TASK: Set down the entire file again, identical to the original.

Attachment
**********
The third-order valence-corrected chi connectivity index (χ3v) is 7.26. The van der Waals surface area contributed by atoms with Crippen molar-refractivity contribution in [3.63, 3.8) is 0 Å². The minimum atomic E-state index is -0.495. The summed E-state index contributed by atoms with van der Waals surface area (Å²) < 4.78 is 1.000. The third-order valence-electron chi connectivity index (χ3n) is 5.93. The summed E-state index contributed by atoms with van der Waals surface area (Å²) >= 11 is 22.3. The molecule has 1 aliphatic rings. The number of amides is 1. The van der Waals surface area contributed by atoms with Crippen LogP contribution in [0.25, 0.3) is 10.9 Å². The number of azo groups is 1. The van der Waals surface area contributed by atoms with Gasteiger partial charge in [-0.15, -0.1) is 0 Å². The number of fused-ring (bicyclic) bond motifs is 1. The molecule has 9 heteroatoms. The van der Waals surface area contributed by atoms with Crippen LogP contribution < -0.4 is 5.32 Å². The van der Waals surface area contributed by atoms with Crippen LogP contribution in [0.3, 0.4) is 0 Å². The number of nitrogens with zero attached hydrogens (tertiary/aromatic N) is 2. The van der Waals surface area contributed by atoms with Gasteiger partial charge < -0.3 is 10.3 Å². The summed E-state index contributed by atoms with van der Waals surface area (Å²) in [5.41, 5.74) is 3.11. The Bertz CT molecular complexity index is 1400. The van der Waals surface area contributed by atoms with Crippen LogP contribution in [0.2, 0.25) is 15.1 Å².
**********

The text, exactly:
The third-order valence-corrected chi connectivity index (χ3v) is 7.26. The van der Waals surface area contributed by atoms with Crippen molar-refractivity contribution in [3.63, 3.8) is 0 Å². The minimum atomic E-state index is -0.495. The summed E-state index contributed by atoms with van der Waals surface area (Å²) < 4.78 is 1.000. The third-order valence-electron chi connectivity index (χ3n) is 5.93. The summed E-state index contributed by atoms with van der Waals surface area (Å²) >= 11 is 22.3. The molecule has 1 aliphatic rings. The number of amides is 1. The van der Waals surface area contributed by atoms with Crippen LogP contribution in [0.25, 0.3) is 10.9 Å². The number of azo groups is 1. The van der Waals surface area contributed by atoms with Gasteiger partial charge in [-0.15, -0.1) is 0 Å². The number of fused-ring (bicyclic) bond motifs is 1. The molecule has 9 heteroatoms. The van der Waals surface area contributed by atoms with Crippen LogP contribution < -0.4 is 5.32 Å². The van der Waals surface area contributed by atoms with Crippen LogP contribution in [0.3, 0.4) is 0 Å². The number of nitrogens with zero attached hydrogens (tertiary/aromatic N) is 2. The van der Waals surface area contributed by atoms with Gasteiger partial charge < -0.3 is 10.3 Å². The summed E-state index contributed by atoms with van der Waals surface area (Å²) in [5.41, 5.74) is 3.11. The Bertz CT molecular complexity index is 1400. The van der Waals surface area contributed by atoms with Crippen LogP contribution in [0.2, 0.25) is 15.1 Å².